Starbucks confirmed Friday that it will close its store on Monument Circle on Oct. 28, saying that the company’s first priority “is to make sure our partners are safe at work.”
The company did not cite any specific incidents at the Circle Tower location at 55 Monument Circle, but it said in a statement that Starbucks will close a store when modifying store operations aren’t enough to make employees and customers feel supported.
The move comes several months after Starbucks CEO Howard Schultz posted a video to Twitter in which he said the company would close stores because of safety-related problems including crime, homelessness and drug use in restrooms. Starbucks announced plans then to close locations in Los Angeles, Seattle, Philadelphia, Washington, D.C., and Portland, Oregon.
In Indianapolis, local officials said crime has not increased recently downtown and that most of the reports it receives involve property crimes, not violent crime.
Commander Phillip Burton, who oversees the the Indianapolis Metropolitan Police Department’s downtown district, said Starbucks management did not alert the police about any increase in criminal activity or other problems.
“It is a shame that Starbucks did not communicate their concerns about any safety issues that they were experiencing to us,” Burton told IBJ. “We have a great relationship with so many of the businesses downtown.
“I’m constantly having our officers go in and just speak to the managers when they’re doing their foot patrols and the bike patrols, just take those few extra minutes just to see if they do have any concerns. And we were not made aware of any safety issues or concerns with Starbucks.”
Taylor Schaffer, the new CEO of Downtown Indy Inc., called the announcement “disappointing.” She said data indicates that downtown accounts for less than 5% of the city’s overall crime.
“We are committed to ensuring that residents and visitor alike feel safe in our regional center,” Schaffer said in a statement. “That’s why we are collaborating with the Indianapolis Metropolitan Police Department to prioritize investment in public safety initiatives including increased patrols, the instillation of new crime-fighting technologies, and engagement from Downtown Indy Inc.’s safety ambassadors.”
Overall, crime in Indianapolis is down compared with 2021. In a statement, Mark Bode, a spokesman for Mayor Joe Hogsett, said the city continues to work with IMPD and stakeholders “to keep downtown a safe and vibrant place to live, work, and play.”
But despite repeated assurances from city officials that downtown is safe, there has been a perception that the city’s central core has become more dangerous, especially since the start of the pandemic and after race-related riots in 2020.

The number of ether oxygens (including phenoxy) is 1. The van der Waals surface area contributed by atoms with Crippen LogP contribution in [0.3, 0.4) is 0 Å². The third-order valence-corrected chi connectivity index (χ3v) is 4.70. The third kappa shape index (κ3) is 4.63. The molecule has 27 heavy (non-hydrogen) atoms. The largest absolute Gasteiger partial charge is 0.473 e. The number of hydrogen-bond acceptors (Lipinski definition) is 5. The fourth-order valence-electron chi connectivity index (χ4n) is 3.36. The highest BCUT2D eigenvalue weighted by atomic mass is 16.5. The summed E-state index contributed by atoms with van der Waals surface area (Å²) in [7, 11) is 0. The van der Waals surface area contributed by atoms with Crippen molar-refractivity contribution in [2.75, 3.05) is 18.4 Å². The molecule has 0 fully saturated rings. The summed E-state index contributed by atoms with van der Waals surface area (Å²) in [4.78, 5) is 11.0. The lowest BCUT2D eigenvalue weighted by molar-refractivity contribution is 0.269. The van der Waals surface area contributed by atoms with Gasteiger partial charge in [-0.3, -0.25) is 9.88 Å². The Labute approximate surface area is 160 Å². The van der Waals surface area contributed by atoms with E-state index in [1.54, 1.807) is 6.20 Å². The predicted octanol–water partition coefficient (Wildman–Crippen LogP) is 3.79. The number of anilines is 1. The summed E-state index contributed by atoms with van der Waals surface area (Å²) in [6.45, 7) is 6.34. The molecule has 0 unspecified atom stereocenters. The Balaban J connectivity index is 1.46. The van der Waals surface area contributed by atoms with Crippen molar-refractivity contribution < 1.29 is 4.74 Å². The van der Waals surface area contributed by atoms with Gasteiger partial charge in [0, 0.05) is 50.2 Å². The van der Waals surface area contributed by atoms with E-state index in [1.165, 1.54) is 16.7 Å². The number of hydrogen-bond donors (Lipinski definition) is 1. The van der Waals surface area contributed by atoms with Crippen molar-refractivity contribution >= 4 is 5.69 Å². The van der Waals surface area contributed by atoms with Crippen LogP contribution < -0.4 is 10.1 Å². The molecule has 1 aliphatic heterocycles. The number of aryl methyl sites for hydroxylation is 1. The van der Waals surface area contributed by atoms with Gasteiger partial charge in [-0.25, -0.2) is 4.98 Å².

Downtown businesses have complained about homelessness. And there are often people near the Starbucks sleeping on the sidewalk or on the monument itself. Panhandling is common nearby.
Burton said Starbucks employees were known to provide free drinks to homeless people. “And we believe this may have contributed to that environment of unease for their customers and employees,” he said.
Asked specifically about safety at the Monument Circle location, a Starbucks spokesperson sent the following statement:
“We routinely review the partner and customer experience in our stores, to see if the store is thriving, [employees] are feeling supported, and that we are meeting customer needs. Our local leaders are, and have always been, empowered to use the many resources at their disposal to modify store operations and create the best experience for our communities. But when necessary, we will make the decision to close a store.”
Cyndi Carrasco, the Republican running for Marion County prosecutor, jumped on the news about the Starbucks closure with a statement pointing out that Democrat Ryan Mears, who was appointed prosecutor and is seeking a full term, said this week, “Downtown is safe.”
“I wish this were the case,” Carrasco said. “Today, Starbucks announced they will be closing their location right on Monument Circle, the heart of downtown, due to safety concerns for their employees.
Citing citywide statistics—not downtown data—she said “violence throughout Indianapolis is out of control, and our once vibrant and thriving downtown is suffering. People are dying, and businesses are closing.”
Hogsett is seeking additional resources for the IMPD.
The City-County Council is expected to vote Monday on his proposed 2023 budget, which “features an unprecedented public safety investment that helps fund 200 additional IMPD officer positions, increases first-year officer pay, and continues to build out robust law enforcement technology,” Bode said. He could not say how many of those officers might be part of the downtown district, but he said that ” if we are successful in filling our budgeted positions, every IMPD district will see their officer ranks boosted.”
Starbucks said that employees affected by the Monument Circle closure will have a chance to transfer to a different Starbucks location.
Starbucks has six other locations within downtown’s mile square. Three are located inside hotels, one is in a Kroger, one is at 430 N. Massachusetts Ave. and the other at 414 W. Vermont, part of street-level retail at a Hampton Inn.